March 31st, 2009 12:26 EST
John Hope Franklin was Hopeful
When I first heard last week that historian John Hope Franklin had died, I reached for a copy of And Still We Rise, a collection of 50 interviews with Black role models by Barbara Reynolds. There are two stories Franklin recounted that I have never forgotten - and probably never will.
The historian told the first one when Reynolds asked him to describe his first encounter with racism. "When I was 7 years old, we took a train trip," the Oklahoma-born Franklin recalled. "The train was loaded with people, so we just sat down in the white-only section. The conductor told us to move. My mother refused because we were going only six miles. The conductor stopped the train and put us out in the woods. That was a searing experience a 7-year-old lad would never, never forget."
Nor would he forget what happened to him when he was 30 years old.
"I was traveling from Greensboro, N.C. by train during the closing months of the war," he told Reynolds, then editor of USA Today`s inquiry page. "The blacks aboard were crowded in a half coach while about five whites rode in a full coach. I suggested to the conductor that we exchange with them so we could all sit down. He told us those whites were German prisoners of war and they could not be moved. Those prisoners were watching us, laughing as we stood and stumbled because we didn`t have anywhere to sit."
John Hope Franklin would never forget that experience, either. But two years later, in 1947, he could claim a small victory over America`s version of apartheid. He told the Washington Post that he had traveled to Richmond, Va. to donate blood to his sick brother. When he boarded a bus afterward, he sat in the front of the bus reserved for Whites because he was too tired to walk to the back. The driver ordered him to the back and threatened to have him arrested. "The blacks were yelling at me: `Stand your ground!` And you know what? That bus driver drove off with me sitting right there."
That was the first of many victories for Franklin. Like W.E.B.DuBois, another noted historian, John Hope Franklin graduated from Fisk University in Nashville before earning a master`s and doctorate from Harvard. He taught at three historically Black colleges: St. Augustine`s College, what is now North Carolina Central College and Howard University. He then began a long list of firsts: at Brooklyn College, he was named chairman of the history department, the first time an African-American chaired a department at a predominantly White college; the first Black chair of the history department at the University of Chicago; the first African-American to hold an endowed chair at Duke and the first Black president of the American Historical Association.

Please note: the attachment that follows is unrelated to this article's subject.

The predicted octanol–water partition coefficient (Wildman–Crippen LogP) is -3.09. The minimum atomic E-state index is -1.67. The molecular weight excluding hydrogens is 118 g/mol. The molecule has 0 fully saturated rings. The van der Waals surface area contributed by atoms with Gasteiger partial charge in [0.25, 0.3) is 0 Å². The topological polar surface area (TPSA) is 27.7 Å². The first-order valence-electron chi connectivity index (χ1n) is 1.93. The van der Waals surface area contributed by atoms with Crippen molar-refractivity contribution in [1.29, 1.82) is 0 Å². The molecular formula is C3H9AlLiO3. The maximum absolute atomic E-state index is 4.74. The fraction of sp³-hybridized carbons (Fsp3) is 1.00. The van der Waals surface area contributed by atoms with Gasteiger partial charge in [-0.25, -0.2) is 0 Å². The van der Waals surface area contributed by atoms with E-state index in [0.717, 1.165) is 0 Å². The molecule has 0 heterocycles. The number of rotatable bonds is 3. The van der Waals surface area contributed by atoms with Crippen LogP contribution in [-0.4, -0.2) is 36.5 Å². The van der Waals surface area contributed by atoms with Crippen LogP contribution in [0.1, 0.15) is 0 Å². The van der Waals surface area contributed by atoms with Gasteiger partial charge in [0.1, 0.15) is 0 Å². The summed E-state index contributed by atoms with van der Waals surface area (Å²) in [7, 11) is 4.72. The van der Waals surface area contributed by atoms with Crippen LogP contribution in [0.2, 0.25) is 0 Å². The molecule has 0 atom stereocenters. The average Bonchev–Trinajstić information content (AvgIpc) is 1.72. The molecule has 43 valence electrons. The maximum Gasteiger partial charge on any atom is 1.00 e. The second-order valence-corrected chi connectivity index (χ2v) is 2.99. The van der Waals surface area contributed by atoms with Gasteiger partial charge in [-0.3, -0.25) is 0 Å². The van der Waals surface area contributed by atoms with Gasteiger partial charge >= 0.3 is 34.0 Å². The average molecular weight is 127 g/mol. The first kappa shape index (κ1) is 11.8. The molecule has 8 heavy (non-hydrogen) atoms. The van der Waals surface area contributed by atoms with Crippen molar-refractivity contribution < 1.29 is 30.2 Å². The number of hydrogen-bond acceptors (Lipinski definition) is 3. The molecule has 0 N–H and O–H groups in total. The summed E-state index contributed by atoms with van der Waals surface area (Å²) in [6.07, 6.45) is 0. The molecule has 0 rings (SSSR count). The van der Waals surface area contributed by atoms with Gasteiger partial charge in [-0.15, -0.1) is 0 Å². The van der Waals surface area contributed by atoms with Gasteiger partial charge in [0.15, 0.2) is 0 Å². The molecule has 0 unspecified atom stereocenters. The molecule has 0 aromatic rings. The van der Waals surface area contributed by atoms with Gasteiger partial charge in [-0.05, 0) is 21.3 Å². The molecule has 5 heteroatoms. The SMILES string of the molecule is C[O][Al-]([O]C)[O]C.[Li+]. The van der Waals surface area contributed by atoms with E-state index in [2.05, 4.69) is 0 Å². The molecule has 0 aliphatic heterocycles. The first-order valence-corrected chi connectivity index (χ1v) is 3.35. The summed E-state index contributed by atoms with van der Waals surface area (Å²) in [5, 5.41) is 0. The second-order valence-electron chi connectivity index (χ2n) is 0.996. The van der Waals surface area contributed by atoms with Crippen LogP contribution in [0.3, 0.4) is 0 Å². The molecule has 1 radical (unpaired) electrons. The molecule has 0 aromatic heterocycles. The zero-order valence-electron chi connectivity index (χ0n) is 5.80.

His books include From Slavery to Freedom, an American classic first published in 1947 and still in print; Reconstruction After the Civil War; The Emancipation Proclamation, The Free Negro in North Carolina, The Militant South 1800-1861 and The Color Line: Legacy for the 21st Century. His pioneering research was used in the Supreme Court case of Brown v. Board Education.
A serious and respected scholar, Franklin never let America forget its ugly past. He wrote in the Atlantic magazine two years ago, "If the American idea was to fight every war from the beginning of colonization to the middle of the 20the century with Jim Crow armed forces, in the belief that this would promoted the American idea of justice and equality, then the American idea was an unmitigated disaster and a denial of the very principles that this country claimed as its rightful heritage."
Franklin said his father experienced inequality in the early 1900s.
He told Barbara Reynolds, "My father, for example, became so frustrated trying to make it in the white world where judges refused to let him represent his clients and ordered him out of the courtroom, that he took his family to an all-black village. They would not let him practice. He simply said, `This is not a world I want to have anything to do with.`" So he moved his family to Rentiesville, Oklahoma, where John Hope Franklin was born.
The younger Franklin has suffered similar insults. On the evening before he was to receive the Presidential Medal of Freedom in 1995, a woman mistook him for an attendant and asked him to get her coat. And a man at his hotel handed him a set of keys and told him to get his car.
When Barack Obama was closing in on becoming the nation`s first Black president, Franklin told Walter Dellinger, a fellow professor at Duke University, that it could be more important "to have that family as the first family than to have Obama as president." History will probably prove him right.
George E. Curry, former editor-in-chief of Emerge magazine and the NNPA News Service, is a keynote speaker, moderator, and media coach. He can be reached through his Web site, www.georgecurry.com.